Turning marine debris into electricity may have once been an idea of the future, but in Hawai’i, it’s actually reality.
Marine debris of all shapes, sizes and materials accumulates in and around the islands of Hawai’i. Much of the debris is made up of abandoned fishing gear including nets, lines, and commercial fishing traps. The debris endangers marine wildlife and even navigation through the surrounding water. In 2002 a NOAA-funded initiative set out to resolve this problem by converting some of the marine debris into electricity.
Every year, Nets-to-Energy removes large conglomerations of nets that can each weigh thousands of pounds, from Hawaii’s reefs and shores. After collection, the nets are chopped into small pieces suitable for combustion at an energy from waste facility. There the nets are burned, producing steam, which drives a turbine that creates usable electricity.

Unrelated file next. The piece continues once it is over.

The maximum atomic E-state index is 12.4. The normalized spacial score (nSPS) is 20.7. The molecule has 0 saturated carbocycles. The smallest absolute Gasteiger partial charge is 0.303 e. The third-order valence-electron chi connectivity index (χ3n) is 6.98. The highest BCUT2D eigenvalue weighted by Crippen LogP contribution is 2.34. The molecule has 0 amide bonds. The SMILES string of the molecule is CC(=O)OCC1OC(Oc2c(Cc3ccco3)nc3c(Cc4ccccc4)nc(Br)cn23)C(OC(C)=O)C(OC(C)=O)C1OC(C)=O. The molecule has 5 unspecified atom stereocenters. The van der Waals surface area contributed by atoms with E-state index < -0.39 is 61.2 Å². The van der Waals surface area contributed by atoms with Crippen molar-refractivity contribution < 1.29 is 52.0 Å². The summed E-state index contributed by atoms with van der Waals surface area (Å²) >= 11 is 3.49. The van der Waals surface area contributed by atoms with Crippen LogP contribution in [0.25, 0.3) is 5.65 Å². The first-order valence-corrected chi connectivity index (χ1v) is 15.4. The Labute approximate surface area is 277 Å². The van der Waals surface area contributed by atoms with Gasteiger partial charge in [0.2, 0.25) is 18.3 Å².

Over the past decade more than 800 metric tons of derelict nets have been used to create electricity through the Nets-To-Energy program. Today, all NOAA-funded marine debris removal projects in Hawai’i incorporate this recycling program as one component of the project.
The program has already produced enough energy to power 300 island homes for a full year. We look forward to seeing this program progress and evolve.
All photos from NOAA’s Marine Debris Program website.